Jesus Is Anointed By a Sinful Woman - Bible Story Study Guide

The woman shows extravagant love because her many sins are forgiven

Luke 7:36-50 - Jesus Is Anointed By a Sinful Woman
A Woman Anoints the Feet of Jesus by James Tissot. SuperStock / Getty Images

Jesus is anointed by a sinful woman when he enters the house of Simon the Pharisee. The story, found in Luke 7:36-50, teaches Simon and all future readers of the Bible an important truth.

Question for Reflection

Christ gave his life to save you from your sins. Is your response to him, like this woman's, filled with humility, gratitude, and unrestrained love? The sinful woman poured out her precious alabaster jar of expensive perfume as an extravagant act of love and worship. She recognized the Lord’s true value. How do you express your love, devotion, and thankfulness to Christ for his costly sacrifice?

Story Summary

All throughout his public ministry, Jesus Christ encountered hostility from the religious party known as the Pharisees. However, Jesus accepted Simon's invitation to dinner, perhaps thinking this man might be open-minded to the good news, like Nicodemus.

An unnamed woman "who had led a sinful life in that town" learned Jesus was at the home of Simon and brought with her an alabaster jar of perfume. She came up behind Jesus, weeping, and wet his feet with her tears. Then she wiped them with her hair, kissed his feet, and poured the expensive perfume over them.     

Simon knew the woman and her scandalous reputation. He was horrified that his honored guest would let a sinful woman touch him. He doubted Jesus' status as a prophet because the Nazarene should have known all about her.

Jesus took the opportunity to teach Simon and the others present with a short parable:

“Two men owed money to a certain moneylender. One owed him five hundred denarii, and the other fifty," (Jesus said.) "Neither of them had the money to pay him back, so he canceled the debts of both. Now which of them will love him more?" (Luke 7:41-42, NIV)
Simon replied, "The one who had the bigger debt canceled." Jesus agreed. Then Jesus compared what the woman did right and Simon did wrong:
“Do you see this woman? I came into your house. You did not give me any water for my feet, but she wet my feet with her tears and wiped them with her hair. You did not give me a kiss, but this woman, from the time I entered, has not stopped kissing my feet. You did not put oil on my head, but she has poured perfume on my feet." (Luke 7:44-46, NIV)

At that, Jesus told them the woman's many sins had been forgiven because she loved much. Those who are forgiven little love little, he added.

Turning to the woman again, Jesus told her that her sins were forgiven. The other guests wondered who Jesus was, to forgive sins.

Jesus said to the woman, “Your faith has saved you; go in peace.” (Luke 7:50, NIV)  

Life Lessons

Ancient Middle Eastern hospitality demanded that a guest be welcomed with a friendly kiss, foot washing, and fragrant oil. Simon skipped those tokens of respect. Jesus pointed out that the woman was both conscious of her sins and grateful for forgiveness. The Pharisee, on the other hand, was spiritually arrogant, believing he had no sins to be forgiven.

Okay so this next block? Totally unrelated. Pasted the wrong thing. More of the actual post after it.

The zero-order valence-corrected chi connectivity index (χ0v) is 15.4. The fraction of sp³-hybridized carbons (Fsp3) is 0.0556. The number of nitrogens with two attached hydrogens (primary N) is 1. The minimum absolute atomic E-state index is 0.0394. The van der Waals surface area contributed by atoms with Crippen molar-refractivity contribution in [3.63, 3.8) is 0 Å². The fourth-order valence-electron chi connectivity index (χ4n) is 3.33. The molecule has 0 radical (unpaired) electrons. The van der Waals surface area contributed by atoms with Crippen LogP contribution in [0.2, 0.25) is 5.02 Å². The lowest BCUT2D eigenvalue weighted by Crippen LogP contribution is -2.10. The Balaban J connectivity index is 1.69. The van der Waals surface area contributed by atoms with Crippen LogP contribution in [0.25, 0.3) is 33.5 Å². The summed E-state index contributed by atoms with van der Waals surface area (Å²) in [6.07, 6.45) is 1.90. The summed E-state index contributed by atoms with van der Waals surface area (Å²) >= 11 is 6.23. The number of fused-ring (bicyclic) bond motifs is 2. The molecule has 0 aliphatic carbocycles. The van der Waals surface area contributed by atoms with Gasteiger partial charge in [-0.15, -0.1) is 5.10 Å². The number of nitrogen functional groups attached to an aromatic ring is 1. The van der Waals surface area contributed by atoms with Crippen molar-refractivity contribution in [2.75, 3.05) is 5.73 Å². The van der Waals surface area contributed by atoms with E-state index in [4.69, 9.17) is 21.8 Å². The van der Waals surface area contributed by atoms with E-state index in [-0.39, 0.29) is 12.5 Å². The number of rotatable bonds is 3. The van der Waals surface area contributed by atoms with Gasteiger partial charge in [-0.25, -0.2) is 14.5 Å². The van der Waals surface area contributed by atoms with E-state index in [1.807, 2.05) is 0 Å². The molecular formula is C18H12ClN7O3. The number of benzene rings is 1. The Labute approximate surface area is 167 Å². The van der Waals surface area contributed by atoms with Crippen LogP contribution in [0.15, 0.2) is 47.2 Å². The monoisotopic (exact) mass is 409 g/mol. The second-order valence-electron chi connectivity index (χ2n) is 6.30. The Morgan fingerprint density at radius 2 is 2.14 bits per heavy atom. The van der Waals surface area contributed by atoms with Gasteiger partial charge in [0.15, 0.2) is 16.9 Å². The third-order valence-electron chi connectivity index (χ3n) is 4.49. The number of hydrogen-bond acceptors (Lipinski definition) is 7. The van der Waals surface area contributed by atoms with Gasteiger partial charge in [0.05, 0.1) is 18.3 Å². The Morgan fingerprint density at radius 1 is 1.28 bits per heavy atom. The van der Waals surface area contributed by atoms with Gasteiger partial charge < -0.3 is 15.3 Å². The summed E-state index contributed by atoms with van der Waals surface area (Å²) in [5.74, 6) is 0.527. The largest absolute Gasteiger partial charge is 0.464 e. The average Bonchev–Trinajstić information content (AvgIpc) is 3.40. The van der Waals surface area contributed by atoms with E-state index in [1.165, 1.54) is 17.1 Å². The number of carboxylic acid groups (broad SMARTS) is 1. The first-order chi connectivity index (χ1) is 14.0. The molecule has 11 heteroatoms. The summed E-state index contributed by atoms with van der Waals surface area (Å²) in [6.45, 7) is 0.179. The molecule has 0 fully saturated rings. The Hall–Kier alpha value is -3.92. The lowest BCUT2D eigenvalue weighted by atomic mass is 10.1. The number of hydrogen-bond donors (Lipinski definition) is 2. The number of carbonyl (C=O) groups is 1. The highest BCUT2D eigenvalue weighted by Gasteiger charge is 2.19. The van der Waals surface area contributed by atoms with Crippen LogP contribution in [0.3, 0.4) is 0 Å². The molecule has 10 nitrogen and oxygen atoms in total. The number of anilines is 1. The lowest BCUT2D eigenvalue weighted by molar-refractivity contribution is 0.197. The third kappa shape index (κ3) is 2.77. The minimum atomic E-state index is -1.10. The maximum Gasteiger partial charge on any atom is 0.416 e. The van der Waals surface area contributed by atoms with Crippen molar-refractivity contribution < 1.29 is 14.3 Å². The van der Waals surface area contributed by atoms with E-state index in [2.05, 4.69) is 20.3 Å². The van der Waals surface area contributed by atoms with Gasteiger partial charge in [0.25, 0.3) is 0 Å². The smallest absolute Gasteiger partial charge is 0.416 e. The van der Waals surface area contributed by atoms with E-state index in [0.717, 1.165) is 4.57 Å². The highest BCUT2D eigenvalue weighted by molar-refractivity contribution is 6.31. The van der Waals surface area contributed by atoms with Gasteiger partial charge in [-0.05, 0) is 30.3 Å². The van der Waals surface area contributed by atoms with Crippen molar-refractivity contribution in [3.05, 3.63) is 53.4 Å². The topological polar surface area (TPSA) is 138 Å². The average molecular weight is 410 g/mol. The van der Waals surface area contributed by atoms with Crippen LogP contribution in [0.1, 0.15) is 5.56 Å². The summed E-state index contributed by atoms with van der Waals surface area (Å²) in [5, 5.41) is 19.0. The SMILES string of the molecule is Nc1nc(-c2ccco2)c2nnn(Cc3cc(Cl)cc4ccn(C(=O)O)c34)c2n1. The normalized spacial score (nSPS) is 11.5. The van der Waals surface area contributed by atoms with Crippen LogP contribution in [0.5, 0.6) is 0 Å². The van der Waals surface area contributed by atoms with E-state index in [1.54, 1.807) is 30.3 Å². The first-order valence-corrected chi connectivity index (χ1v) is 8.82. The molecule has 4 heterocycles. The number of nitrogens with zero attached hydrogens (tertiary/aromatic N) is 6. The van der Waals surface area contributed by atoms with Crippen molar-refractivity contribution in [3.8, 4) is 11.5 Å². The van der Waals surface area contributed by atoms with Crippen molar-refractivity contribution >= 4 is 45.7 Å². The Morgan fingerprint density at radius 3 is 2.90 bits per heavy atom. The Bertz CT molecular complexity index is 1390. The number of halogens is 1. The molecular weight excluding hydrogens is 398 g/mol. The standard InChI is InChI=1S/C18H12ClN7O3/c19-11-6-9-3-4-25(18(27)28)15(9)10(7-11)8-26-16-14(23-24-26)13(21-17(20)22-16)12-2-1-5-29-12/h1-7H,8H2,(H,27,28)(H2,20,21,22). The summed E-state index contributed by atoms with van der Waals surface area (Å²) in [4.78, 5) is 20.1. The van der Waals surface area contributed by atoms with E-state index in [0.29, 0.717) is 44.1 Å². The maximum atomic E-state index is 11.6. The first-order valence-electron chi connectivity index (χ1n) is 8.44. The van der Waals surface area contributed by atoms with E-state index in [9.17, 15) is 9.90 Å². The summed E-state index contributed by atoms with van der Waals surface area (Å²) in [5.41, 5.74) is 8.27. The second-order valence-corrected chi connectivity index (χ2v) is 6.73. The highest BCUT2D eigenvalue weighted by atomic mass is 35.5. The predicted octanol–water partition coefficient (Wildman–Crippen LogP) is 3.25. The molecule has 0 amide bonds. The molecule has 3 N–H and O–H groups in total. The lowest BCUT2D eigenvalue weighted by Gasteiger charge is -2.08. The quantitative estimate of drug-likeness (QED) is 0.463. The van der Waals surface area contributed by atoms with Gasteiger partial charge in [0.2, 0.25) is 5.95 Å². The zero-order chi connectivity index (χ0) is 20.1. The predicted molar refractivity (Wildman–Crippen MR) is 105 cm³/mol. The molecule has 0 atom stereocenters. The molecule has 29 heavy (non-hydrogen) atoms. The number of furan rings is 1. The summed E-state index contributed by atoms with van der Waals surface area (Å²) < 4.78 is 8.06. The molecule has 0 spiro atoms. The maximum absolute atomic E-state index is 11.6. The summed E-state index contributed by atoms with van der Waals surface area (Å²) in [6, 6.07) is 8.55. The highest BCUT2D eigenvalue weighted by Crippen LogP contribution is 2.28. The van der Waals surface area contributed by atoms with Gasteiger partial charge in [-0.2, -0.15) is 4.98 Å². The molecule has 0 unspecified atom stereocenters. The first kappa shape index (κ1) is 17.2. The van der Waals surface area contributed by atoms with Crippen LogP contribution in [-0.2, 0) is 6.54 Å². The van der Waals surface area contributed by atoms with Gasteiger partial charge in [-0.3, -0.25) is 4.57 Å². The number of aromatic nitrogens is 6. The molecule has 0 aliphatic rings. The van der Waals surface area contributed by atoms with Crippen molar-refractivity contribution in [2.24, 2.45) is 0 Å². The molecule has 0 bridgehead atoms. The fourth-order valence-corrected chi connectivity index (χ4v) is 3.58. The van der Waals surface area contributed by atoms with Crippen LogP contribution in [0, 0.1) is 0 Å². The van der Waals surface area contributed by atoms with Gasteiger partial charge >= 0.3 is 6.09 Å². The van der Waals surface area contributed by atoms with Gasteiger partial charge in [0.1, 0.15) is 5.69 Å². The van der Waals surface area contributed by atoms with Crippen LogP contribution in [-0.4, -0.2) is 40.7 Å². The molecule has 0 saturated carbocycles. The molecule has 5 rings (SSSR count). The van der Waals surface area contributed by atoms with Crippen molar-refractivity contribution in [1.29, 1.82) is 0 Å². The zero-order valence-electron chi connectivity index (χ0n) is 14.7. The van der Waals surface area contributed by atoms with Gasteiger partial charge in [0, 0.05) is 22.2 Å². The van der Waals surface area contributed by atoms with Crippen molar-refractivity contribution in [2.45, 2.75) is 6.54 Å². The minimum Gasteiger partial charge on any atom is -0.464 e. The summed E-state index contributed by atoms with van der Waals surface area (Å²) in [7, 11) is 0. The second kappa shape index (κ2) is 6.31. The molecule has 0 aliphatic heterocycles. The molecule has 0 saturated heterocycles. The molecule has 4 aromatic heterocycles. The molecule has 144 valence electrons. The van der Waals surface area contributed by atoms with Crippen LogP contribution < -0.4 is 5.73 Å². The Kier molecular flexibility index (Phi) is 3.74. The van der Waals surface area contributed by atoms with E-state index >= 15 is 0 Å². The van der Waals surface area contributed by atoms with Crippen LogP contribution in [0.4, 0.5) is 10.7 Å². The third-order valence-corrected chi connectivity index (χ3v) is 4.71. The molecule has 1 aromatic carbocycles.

The sinful woman in this story answered the Lord’s call for faith while the self-righteous Pharisee failed to see his need of it. 

Faith in Jesus Christ and forgiveness are available to anyone in need of God’s divine grace, even the most rejected, outcast, scandalous people of this world. 

Points of Interest

This episode is often confused with a similar story of a woman anointing Jesus' feet, told in Matthew 26:6-13, Mark 14:3-9, and John 12:1-8. However, in that episode, the dinner takes place at the home of Simon the Leper. Simon was a very common Jewish name in the first century. In fact, Jesus had two Simons among his apostles: Simon Peter and Simon the Zealot. The banquet at Simon the Leper's home was in Bethany, and John reveals the woman as Mary, sister of Lazarus, whom Jesus raised from the dead. There is no mention of sin. Finally, in Luke's story, the woman anoints Jesus purely out of love. Mary of Bethany anoints him about a week before his crucifixion, for his upcoming burial.

Some Bible scholars mistakenly identify the woman in Luke's story as Mary Magdalene, yet there is no evidence to support that. While Jesus did cast seven demons out of Magdalene, the Bible never associates possession with sin. Further, the notion that Mary Magdalene was a former prostitute was a medieval myth, not backed by Scripture.

Alabaster was a white, marble-like stone common in Israel. It was used as a container for ointments and perfumes, the lid sealed with wax to keep the contents from evaporating.

Women in the first century were held in low esteem, but Jesus often highlighted them in his ministry as examples of faith.

Sources

  • The Fourfold Gospel, J.W. McGarvey and Philip Y. Pendleton.
  • What is an alabaster box? https://www.gotquestions.org/alabaster-box.html